Darren Cossill is not a run-of-the-mill Novotel General Manager who might have been appointed General Manager at the Novotel Ningaloo Resort at Exmouth as a career step within Accor.
Rather, he’s a local at Exmouth he owns the property and the business.
He is though a hospitality industry man who started off as a glassy in a Mandurah tavern at 15.
At 21, he discovered Exmouth’s surfing, diving and fishing, a lifestyle he supplemented by a night job in the bottle shop of the Potshot Hotel.
“It was truly a fabulous lifestyle during a time in my life when nothing else really mattered,” he said.
In a short time, he was given more responsibility at the Potshot, which ate into his daytime leisure pursuits. Eventually he was appointed the General Manager, which pathwayed to a dual role as General Manager of Grace’s Tavern, 1km away, which was also owned by the hotel proprietors, the local Burkett and Ogden families.
He became well versed in the complexities of hospitality property management – employment, HR, training, OH&S, rules and regulations, supply, finances, profit and loss, building design and functionality, maintenance, f&b standards, customer service and the threats posed by the local cyclone season.
The Cossill family partnered with the Burkett and Ogden families and other local shareholders to establish Sunrise Beach Resort Pty Ltd, a business that purchased land from the State Government on the proviso that a 4 Star internationally-recognised hotel brand was built there to fill a gap in the local accommodation inventory, which was primarily geared to 3-Star, backpackers, caravanners and campers.
The company’s research identified Novotel as the most appropriate brand and directors set about designing the property to Novotel standards. Sunrise Beach Resort entered into a franchise agreement with Accor and Novotel.
The property opened in December 2006 with 18 rooms, six bungalows, 18 two-bedroom apartments and six two-bedroom bungalows, the latter two pitched to the family market.
Cossill says the family market never materialised to the degree they expected but the property is trading well because the family market was compensated by the corporate market linked to local gas and mining industries.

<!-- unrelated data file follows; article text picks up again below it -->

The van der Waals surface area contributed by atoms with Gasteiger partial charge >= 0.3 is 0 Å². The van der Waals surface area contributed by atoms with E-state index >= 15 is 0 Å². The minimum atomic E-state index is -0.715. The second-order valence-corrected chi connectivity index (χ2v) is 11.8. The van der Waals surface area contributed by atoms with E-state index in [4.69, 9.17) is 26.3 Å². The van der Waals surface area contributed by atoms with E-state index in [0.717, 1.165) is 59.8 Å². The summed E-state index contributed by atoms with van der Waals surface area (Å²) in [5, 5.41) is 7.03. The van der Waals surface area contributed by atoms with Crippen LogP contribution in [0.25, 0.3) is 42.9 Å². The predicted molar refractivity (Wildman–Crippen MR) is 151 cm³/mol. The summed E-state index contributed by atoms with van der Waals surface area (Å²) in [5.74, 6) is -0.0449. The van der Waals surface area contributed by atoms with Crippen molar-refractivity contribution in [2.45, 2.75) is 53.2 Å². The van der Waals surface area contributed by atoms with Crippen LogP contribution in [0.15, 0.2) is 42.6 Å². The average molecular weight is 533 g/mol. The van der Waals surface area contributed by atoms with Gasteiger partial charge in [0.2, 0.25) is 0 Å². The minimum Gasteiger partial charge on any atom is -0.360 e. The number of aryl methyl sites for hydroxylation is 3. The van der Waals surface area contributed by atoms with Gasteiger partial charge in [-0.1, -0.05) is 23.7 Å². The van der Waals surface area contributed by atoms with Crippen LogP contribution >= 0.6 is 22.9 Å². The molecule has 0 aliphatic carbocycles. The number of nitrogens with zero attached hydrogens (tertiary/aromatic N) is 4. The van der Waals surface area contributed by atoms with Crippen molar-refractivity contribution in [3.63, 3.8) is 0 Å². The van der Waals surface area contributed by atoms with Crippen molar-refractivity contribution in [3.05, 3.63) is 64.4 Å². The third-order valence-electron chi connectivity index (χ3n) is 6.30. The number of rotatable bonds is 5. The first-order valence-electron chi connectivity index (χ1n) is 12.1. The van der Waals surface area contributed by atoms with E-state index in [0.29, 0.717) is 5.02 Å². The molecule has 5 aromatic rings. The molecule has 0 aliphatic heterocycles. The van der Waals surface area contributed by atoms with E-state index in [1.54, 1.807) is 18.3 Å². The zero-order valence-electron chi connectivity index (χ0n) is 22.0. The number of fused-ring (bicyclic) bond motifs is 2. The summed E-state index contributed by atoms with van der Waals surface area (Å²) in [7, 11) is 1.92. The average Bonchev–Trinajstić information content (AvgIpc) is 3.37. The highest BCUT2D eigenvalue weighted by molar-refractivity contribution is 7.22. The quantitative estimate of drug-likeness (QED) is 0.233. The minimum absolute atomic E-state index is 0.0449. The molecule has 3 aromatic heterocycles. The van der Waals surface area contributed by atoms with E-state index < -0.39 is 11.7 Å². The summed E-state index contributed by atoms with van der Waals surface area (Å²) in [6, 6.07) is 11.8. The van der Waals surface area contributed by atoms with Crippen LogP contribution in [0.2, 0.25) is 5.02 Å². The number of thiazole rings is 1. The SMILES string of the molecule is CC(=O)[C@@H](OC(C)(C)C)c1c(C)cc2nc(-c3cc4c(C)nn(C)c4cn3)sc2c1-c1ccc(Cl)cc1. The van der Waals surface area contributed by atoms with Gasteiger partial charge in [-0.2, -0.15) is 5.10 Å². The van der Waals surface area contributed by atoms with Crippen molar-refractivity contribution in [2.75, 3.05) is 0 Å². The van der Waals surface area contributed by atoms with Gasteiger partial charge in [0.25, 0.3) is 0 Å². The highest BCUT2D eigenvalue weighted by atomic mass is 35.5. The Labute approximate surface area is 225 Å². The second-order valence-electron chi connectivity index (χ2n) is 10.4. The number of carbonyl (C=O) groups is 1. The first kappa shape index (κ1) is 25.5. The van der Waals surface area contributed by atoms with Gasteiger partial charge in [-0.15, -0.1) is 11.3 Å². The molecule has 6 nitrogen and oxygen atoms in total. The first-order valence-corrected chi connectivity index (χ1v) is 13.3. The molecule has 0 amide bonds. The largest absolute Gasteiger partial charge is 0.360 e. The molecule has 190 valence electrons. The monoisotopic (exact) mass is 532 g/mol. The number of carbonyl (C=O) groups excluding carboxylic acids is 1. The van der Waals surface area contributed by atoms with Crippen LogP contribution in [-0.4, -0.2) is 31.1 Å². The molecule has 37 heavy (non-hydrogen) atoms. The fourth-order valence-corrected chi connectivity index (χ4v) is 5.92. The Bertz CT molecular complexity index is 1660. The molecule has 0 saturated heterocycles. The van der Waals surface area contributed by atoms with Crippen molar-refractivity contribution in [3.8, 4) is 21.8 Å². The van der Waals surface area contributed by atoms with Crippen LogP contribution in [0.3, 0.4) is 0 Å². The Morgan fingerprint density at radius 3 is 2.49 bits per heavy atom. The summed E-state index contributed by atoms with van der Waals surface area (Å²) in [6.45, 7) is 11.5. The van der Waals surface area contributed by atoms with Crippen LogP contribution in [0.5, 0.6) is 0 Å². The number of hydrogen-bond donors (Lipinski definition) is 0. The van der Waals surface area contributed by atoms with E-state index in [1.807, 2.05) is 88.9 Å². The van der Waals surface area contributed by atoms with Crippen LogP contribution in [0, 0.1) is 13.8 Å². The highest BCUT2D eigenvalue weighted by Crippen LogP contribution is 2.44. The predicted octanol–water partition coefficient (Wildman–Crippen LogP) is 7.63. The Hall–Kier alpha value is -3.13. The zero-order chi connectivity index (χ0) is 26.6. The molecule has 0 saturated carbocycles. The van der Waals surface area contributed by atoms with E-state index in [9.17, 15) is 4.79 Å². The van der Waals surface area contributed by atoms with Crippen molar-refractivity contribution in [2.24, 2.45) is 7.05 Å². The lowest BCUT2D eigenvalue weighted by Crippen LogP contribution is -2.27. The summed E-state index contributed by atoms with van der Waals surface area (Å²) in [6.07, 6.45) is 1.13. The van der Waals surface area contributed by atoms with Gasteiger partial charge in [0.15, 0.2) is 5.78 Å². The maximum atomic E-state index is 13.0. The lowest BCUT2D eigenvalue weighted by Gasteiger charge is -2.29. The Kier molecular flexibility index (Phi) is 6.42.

Strange as it may seem, says Cossill, but summer cyclones have been a boon for the hotel because offshore rig operators relocate their staff to Exmouth during cyclones.
Corporate represents 40% of business. Of the tourism market, 70% is from Western Australia, 20% is interstate and 10% is international. The average stay this year is three days, against 2.5 days in previous years.
Cossill reckons he spends half his time on staff. The hotel runs with 60 staff with the average stay three months. It employs 200 staff during the year.
”We don’t get any Australian-trained hospitality staff applying up here, so we have to spend time to train each and every one and manage their skills along the way,” Cossill said.
“And when the average stay is just three months, you can understand why that side of the business is so time consuming.
“They’re all young tourists and I have empathy with why they’re here but they are in the main smart self-starter young people so they generally learn quickly and do the work and we maintain Novotel standards.”
However, Cossill says 30% of staff is what he calls “long term” (one year-plus) which provides engine-room continuity. One employee has been there since opening and the Front Office Manager has five years on site.
The hotel tour desk does not have preferred arrangements with operators of whale shark snorkelling, diving, fishing, surfing or gorge walking tours.
“I’m a local as they are so everyone is in the mix,” he said.
The Novotel Ningaloo Resort has been a successful business venture for Cossill and his fellow shareholders and it has made a significant contribution to the development of the town’s tourism and corporate travel infrastructure, as was envisaged by the State Government and local traders.
“We’ve brought a new level of tourist to Exmouth and everyone in town is benefitting,” he said.
“Previously tour operators were fighting over the budget backpacker market but now they have value-added packages for our style of client which is boosting their bottom lines.”